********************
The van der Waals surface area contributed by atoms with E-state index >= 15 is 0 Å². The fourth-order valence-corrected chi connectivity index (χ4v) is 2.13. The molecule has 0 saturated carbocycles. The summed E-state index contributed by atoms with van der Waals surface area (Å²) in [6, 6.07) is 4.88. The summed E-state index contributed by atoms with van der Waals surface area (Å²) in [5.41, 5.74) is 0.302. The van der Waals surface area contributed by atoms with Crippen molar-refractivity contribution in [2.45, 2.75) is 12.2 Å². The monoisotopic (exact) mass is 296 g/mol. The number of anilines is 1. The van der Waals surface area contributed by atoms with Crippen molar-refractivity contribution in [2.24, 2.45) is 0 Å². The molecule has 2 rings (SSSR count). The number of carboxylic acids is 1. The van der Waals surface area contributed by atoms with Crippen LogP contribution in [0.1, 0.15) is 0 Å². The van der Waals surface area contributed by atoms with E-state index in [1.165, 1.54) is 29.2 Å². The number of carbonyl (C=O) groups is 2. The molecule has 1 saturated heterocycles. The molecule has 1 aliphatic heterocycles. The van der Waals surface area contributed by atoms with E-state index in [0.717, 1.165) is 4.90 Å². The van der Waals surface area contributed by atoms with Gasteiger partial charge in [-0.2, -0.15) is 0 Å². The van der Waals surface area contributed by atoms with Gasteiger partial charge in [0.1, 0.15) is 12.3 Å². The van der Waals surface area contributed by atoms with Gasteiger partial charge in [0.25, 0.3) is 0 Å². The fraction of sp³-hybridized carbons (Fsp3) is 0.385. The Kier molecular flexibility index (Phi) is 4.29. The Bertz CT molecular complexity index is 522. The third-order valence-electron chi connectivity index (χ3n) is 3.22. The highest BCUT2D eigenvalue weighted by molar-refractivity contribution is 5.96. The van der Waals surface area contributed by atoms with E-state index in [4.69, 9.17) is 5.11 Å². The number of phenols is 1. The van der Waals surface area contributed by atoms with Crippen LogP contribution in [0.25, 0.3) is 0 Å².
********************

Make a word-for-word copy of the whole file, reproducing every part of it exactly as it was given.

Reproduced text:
The van der Waals surface area contributed by atoms with E-state index >= 15 is 0 Å². The fourth-order valence-corrected chi connectivity index (χ4v) is 2.13. The molecule has 0 saturated carbocycles. The summed E-state index contributed by atoms with van der Waals surface area (Å²) in [6, 6.07) is 4.88. The summed E-state index contributed by atoms with van der Waals surface area (Å²) in [5.41, 5.74) is 0.302. The van der Waals surface area contributed by atoms with Crippen molar-refractivity contribution in [2.45, 2.75) is 12.2 Å². The monoisotopic (exact) mass is 296 g/mol. The number of anilines is 1. The van der Waals surface area contributed by atoms with Crippen molar-refractivity contribution in [2.24, 2.45) is 0 Å². The molecule has 2 rings (SSSR count). The number of carboxylic acids is 1. The van der Waals surface area contributed by atoms with Crippen LogP contribution in [0.1, 0.15) is 0 Å². The van der Waals surface area contributed by atoms with E-state index in [1.165, 1.54) is 29.2 Å². The number of carbonyl (C=O) groups is 2. The molecule has 1 saturated heterocycles. The molecule has 1 aliphatic heterocycles. The van der Waals surface area contributed by atoms with E-state index in [0.717, 1.165) is 4.90 Å². The van der Waals surface area contributed by atoms with Gasteiger partial charge in [-0.2, -0.15) is 0 Å². The van der Waals surface area contributed by atoms with Gasteiger partial charge in [0.1, 0.15) is 12.3 Å². The van der Waals surface area contributed by atoms with Gasteiger partial charge in [0.25, 0.3) is 0 Å². The fraction of sp³-hybridized carbons (Fsp3) is 0.385. The Kier molecular flexibility index (Phi) is 4.29. The Bertz CT molecular complexity index is 522. The third-order valence-electron chi connectivity index (χ3n) is 3.22. The highest BCUT2D eigenvalue weighted by molar-refractivity contribution is 5.96. The van der Waals surface area contributed by atoms with E-state index in [4.69, 9.17) is 5.11 Å². The number of phenols is 1. The van der Waals surface area contributed by atoms with Crippen LogP contribution in [0.25, 0.3) is 0 Å².